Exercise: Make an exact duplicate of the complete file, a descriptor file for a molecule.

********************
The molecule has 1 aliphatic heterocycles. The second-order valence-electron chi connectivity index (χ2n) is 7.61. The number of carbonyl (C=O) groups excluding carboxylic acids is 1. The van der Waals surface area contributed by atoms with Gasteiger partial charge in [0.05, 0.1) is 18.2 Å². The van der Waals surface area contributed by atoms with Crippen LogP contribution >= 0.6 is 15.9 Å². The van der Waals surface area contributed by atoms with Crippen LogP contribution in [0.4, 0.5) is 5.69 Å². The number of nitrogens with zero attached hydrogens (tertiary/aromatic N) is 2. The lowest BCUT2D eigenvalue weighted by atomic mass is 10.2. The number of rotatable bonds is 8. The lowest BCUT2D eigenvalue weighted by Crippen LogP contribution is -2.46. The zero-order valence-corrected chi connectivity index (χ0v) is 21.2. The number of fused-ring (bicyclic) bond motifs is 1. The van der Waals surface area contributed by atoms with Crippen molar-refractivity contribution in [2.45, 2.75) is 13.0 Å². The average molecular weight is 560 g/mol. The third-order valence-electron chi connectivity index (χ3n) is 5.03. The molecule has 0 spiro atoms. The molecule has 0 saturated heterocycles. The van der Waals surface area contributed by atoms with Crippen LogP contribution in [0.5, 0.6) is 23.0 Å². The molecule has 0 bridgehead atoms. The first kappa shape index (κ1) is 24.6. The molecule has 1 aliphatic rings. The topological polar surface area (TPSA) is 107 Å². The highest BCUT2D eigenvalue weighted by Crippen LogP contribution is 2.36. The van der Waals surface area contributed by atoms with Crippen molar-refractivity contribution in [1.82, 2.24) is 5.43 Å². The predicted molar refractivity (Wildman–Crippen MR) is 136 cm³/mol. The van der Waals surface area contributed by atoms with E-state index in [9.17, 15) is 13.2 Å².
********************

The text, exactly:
The molecule has 1 aliphatic heterocycles. The second-order valence-electron chi connectivity index (χ2n) is 7.61. The number of carbonyl (C=O) groups excluding carboxylic acids is 1. The van der Waals surface area contributed by atoms with Gasteiger partial charge in [0.05, 0.1) is 18.2 Å². The van der Waals surface area contributed by atoms with Crippen LogP contribution >= 0.6 is 15.9 Å². The van der Waals surface area contributed by atoms with Crippen LogP contribution in [0.4, 0.5) is 5.69 Å². The number of nitrogens with zero attached hydrogens (tertiary/aromatic N) is 2. The lowest BCUT2D eigenvalue weighted by atomic mass is 10.2. The number of rotatable bonds is 8. The lowest BCUT2D eigenvalue weighted by Crippen LogP contribution is -2.46. The zero-order valence-corrected chi connectivity index (χ0v) is 21.2. The number of fused-ring (bicyclic) bond motifs is 1. The van der Waals surface area contributed by atoms with Crippen molar-refractivity contribution in [2.45, 2.75) is 13.0 Å². The average molecular weight is 560 g/mol. The third-order valence-electron chi connectivity index (χ3n) is 5.03. The molecule has 0 spiro atoms. The molecule has 0 saturated heterocycles. The van der Waals surface area contributed by atoms with Crippen LogP contribution in [0.5, 0.6) is 23.0 Å². The molecule has 0 bridgehead atoms. The first kappa shape index (κ1) is 24.6. The molecule has 1 aliphatic rings. The topological polar surface area (TPSA) is 107 Å². The highest BCUT2D eigenvalue weighted by Crippen LogP contribution is 2.36. The van der Waals surface area contributed by atoms with Crippen molar-refractivity contribution in [1.82, 2.24) is 5.43 Å². The predicted molar refractivity (Wildman–Crippen MR) is 136 cm³/mol. The van der Waals surface area contributed by atoms with E-state index in [9.17, 15) is 13.2 Å².